WARWICK, RI — July 4 fireworks, support for local restaurants, road construction, a rocket sighting, trash pickup alerts, and a school break-in lead list of most-read stories on WarwickPost.com
Here’s a rundown of our most popular stories in 2022:
This isn’t the first time that our annual guide to fireworks displays in Rhode Island landed at number one on the list of most-read stories — in fact, our fireworks reports have gathered the most views in four out of the last five years.
Warwick hosted its display on July 3, viewable from Oakland Beach or Warwick City Park.
In another step toward recovering from COVID-19 shutdowns and resulting impact on the restaurant industry, U.S. Sen. Jack Reed called for another $28.6 billion in funding for the Restaurant Revitalization Fund (RRF), run by the federal Small Business Administration (SBA).
The proposal ultimately failed in the Senate, but the SBA in November released $83 million in RRF funds to 169 operators, still far short of what was needed, according to Sean Kennedy, Executive Vice President of public affairs for the National Restaurant Association, who said the SBA’s move “is great news for those 169 operators fortunate enough to receive an RRF grant, but hundreds of thousands more are struggling with uncertainty.”
In early November, the Rhode Island Department of Transportation (RIDOT) announced the schedule of closures and detours on Rte. 37 to accommodate the replacement of two aging bridge decks near the junction of Interstate 95.
The $79.5 million first phase of the project also includes bridge repairs and replacements at a dozen other sites in Warwick and Cranston, and is expected to be completed in the spring of 2023.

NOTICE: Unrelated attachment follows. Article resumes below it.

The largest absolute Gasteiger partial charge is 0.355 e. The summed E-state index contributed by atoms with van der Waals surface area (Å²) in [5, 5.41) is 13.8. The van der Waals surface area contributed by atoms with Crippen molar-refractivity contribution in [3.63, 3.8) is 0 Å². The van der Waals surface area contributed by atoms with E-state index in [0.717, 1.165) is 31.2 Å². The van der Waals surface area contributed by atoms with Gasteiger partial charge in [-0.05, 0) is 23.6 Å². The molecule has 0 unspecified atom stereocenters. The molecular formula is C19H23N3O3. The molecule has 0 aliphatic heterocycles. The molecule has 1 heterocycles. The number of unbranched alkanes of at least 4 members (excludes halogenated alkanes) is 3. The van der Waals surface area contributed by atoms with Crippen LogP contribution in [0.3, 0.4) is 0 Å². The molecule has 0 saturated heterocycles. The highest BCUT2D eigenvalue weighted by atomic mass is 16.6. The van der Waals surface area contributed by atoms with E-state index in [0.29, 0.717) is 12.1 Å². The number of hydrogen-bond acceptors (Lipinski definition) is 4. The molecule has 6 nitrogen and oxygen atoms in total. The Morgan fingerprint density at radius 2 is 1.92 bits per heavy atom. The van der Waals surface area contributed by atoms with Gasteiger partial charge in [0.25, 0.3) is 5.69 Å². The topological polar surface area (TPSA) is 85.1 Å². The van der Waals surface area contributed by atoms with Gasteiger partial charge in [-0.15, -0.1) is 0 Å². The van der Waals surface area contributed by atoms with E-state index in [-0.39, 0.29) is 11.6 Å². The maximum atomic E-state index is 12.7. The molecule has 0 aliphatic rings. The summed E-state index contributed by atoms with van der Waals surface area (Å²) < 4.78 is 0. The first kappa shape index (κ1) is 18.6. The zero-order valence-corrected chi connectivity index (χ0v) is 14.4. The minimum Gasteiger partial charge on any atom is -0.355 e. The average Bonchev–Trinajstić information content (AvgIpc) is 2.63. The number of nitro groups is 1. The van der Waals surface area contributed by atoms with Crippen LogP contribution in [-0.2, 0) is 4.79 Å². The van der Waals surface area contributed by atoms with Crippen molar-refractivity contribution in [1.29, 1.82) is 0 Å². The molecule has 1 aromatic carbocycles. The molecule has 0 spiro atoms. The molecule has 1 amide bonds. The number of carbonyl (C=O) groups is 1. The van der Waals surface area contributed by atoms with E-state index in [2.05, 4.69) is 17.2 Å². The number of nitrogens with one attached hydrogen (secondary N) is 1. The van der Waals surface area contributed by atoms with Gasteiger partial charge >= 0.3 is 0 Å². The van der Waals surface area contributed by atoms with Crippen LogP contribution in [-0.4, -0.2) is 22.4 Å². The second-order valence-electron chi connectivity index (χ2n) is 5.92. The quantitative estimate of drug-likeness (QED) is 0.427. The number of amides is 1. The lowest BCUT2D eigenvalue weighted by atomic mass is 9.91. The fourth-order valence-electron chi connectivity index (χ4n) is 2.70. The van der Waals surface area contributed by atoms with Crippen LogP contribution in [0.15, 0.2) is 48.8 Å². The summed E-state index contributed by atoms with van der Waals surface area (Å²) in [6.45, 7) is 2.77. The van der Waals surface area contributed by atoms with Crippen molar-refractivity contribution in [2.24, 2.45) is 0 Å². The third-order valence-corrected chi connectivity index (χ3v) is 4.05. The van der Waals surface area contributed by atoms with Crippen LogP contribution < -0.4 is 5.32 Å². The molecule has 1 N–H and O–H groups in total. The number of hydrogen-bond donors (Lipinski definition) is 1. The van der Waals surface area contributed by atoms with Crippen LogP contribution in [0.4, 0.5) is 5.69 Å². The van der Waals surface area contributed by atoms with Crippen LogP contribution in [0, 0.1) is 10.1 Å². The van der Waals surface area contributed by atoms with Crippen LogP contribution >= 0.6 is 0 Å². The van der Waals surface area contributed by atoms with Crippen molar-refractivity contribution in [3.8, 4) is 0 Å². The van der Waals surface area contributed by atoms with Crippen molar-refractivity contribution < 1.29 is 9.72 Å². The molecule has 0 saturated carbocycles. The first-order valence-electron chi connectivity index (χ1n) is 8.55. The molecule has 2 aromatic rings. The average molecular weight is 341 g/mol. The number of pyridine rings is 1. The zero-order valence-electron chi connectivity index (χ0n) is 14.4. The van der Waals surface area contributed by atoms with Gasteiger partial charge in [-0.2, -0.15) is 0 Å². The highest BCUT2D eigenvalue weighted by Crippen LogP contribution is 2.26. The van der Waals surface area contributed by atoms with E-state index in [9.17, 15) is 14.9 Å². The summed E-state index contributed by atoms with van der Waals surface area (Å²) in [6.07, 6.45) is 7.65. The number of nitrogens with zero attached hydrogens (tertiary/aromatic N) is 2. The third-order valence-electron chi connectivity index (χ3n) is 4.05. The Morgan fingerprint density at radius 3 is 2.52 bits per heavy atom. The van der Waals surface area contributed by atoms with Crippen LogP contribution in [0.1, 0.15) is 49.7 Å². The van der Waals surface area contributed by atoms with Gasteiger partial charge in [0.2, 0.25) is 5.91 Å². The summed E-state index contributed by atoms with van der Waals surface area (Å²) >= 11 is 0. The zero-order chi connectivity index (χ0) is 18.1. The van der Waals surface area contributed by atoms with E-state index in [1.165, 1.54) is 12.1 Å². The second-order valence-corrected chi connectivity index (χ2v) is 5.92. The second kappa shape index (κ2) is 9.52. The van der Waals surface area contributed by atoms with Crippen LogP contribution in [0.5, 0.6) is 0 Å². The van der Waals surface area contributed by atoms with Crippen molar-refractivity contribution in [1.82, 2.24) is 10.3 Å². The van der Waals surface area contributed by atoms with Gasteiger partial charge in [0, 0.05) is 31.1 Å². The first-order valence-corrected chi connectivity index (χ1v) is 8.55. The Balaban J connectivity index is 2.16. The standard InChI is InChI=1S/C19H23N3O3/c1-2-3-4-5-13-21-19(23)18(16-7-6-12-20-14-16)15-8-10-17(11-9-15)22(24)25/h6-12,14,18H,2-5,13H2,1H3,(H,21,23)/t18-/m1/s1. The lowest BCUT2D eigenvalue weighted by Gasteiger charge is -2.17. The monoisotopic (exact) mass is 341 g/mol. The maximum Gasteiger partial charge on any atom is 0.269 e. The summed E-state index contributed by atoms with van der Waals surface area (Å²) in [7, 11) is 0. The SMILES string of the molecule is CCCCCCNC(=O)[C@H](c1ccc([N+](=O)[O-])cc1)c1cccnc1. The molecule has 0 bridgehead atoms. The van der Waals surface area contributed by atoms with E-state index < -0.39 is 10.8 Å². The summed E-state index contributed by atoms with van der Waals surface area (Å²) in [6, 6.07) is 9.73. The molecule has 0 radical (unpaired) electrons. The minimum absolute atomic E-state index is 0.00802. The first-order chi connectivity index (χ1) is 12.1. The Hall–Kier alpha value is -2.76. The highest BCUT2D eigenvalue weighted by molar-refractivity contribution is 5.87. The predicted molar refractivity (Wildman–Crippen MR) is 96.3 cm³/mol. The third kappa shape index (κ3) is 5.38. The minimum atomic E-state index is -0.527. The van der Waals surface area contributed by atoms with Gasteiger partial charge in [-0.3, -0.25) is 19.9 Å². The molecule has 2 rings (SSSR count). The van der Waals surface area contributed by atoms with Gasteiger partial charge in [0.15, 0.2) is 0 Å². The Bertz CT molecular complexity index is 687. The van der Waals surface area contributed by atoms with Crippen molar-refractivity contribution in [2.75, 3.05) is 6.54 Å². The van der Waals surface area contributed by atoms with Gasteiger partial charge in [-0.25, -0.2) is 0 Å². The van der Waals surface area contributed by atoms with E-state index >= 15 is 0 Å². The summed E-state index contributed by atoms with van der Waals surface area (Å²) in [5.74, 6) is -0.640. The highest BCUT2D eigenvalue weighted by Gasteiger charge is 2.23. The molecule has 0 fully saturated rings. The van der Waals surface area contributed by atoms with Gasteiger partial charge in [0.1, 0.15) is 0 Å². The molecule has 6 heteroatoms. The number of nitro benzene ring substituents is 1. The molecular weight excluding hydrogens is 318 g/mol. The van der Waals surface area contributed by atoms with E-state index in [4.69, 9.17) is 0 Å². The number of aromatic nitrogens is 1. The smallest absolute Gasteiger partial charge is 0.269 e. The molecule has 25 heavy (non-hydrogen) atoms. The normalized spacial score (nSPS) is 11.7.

A new schedule for trash and recycling pickup for some residents in Warwick took effect on Oct. 31, with Tuesday pickups moving to Friday and vice versa.
Mayor Frank Picozzi explained the move put the city’s lightest collection schedule on Friday, allowing workers to catch up on anything they may have missed during the week and reducing overtime costs.
Skygazers in Rhode Island were able to catch a peek of the Falcon 9 rocket launched by SpaceX in late September.
The launch added 52 satellites to the orbital Starlink broadband network, which is now operational over all seven continents.
Warwick Police charged six young adults with a variety of charges after surveillance cameras recorded them inside Warren A. Sherman Elementary School in July.
According to police reports, officers found damage to the interior of the school, which had been closed since February because of mold.
The six people charged in the case are:
- Jesus Cortes, 21, of Providence: Breaking and entering a public building with felonious intent and vandalism. In a Kent County Superior Court hearing held Aug. 30, Cortes pleaded no contest to revised misdemeanor charges of willful trespass and vandalism. Associate Justice Melissa E. Darigan ordered Cortes to serve a one-year suspended sentence and one year’s probation for each charge, imposed a no-contact order, and ordered Cortes to pay $3,000 restitution to the Warwick School Department. In a separate hearing, Darigan ruled that Cores had violated bail terms set in a 2019 felony child molestation case brought by Providence Police. That case is still pending.
- Justin Melgar, 18, of Cranston: Breaking and entering, conspiracy, and vandalism. Melgar is scheduled for arraignment in Superior Court on Jan. 6.
- Jonathan Brito, 19, of Providence: Breaking and entering, conspiracy, and vandalism. Brito is scheduled for arraignment in Superior Court on Jan. 6.
- Jennifer Jaworski, 19, of Providence: Breaking and entering, conspiracy, and vandalism. Jaworski is scheduled for arraignment in Superior Court on Jan. 6.
- Victoria Castro, 20, of Providence, Breaking and entering, conspiracy, and vandalism. Castro is scheduled for arraignment in Superior Court on Jan. 6.
- Mynor Colindres, 18, of Providence: Breaking and entering and vandalism. No information on Colindres’s case was available through Rhode Island court online records.
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